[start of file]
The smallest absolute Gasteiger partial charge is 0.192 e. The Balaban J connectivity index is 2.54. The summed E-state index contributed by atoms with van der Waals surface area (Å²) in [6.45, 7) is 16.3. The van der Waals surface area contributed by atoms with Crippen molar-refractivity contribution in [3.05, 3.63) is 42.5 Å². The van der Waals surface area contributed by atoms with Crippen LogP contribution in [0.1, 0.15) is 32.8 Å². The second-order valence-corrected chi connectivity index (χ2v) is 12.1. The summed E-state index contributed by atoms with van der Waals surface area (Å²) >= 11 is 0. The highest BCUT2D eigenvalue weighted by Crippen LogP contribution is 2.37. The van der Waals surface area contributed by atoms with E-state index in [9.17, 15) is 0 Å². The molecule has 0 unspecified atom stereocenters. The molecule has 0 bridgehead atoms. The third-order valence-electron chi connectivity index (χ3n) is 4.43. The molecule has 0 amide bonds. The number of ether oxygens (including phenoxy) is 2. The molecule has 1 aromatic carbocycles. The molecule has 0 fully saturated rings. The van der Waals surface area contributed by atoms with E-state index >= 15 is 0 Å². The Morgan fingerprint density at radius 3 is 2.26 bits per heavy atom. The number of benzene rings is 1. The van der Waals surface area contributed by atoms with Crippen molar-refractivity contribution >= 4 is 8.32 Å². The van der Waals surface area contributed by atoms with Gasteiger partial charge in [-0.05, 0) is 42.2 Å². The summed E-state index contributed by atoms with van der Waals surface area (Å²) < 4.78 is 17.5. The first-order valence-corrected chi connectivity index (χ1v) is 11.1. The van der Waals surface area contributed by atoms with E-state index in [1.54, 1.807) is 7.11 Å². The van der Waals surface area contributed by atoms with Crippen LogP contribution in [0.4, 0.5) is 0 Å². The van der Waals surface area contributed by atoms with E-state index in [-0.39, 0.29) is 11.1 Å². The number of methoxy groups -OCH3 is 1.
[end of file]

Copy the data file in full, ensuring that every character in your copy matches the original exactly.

The smallest absolute Gasteiger partial charge is 0.192 e. The Balaban J connectivity index is 2.54. The summed E-state index contributed by atoms with van der Waals surface area (Å²) in [6.45, 7) is 16.3. The van der Waals surface area contributed by atoms with Crippen molar-refractivity contribution in [3.05, 3.63) is 42.5 Å². The van der Waals surface area contributed by atoms with Crippen LogP contribution in [0.1, 0.15) is 32.8 Å². The second-order valence-corrected chi connectivity index (χ2v) is 12.1. The summed E-state index contributed by atoms with van der Waals surface area (Å²) >= 11 is 0. The highest BCUT2D eigenvalue weighted by Crippen LogP contribution is 2.37. The van der Waals surface area contributed by atoms with E-state index in [9.17, 15) is 0 Å². The molecule has 0 unspecified atom stereocenters. The molecule has 0 bridgehead atoms. The third-order valence-electron chi connectivity index (χ3n) is 4.43. The molecule has 0 amide bonds. The number of ether oxygens (including phenoxy) is 2. The molecule has 1 aromatic carbocycles. The molecule has 0 fully saturated rings. The van der Waals surface area contributed by atoms with E-state index >= 15 is 0 Å². The Morgan fingerprint density at radius 3 is 2.26 bits per heavy atom. The number of benzene rings is 1. The van der Waals surface area contributed by atoms with Crippen molar-refractivity contribution >= 4 is 8.32 Å². The van der Waals surface area contributed by atoms with Gasteiger partial charge in [-0.05, 0) is 42.2 Å². The summed E-state index contributed by atoms with van der Waals surface area (Å²) < 4.78 is 17.5. The first-order valence-corrected chi connectivity index (χ1v) is 11.1. The van der Waals surface area contributed by atoms with E-state index in [1.54, 1.807) is 7.11 Å². The van der Waals surface area contributed by atoms with Crippen LogP contribution in [0.4, 0.5) is 0 Å². The van der Waals surface area contributed by atoms with E-state index in [-0.39, 0.29) is 11.1 Å². The number of methoxy groups -OCH3 is 1.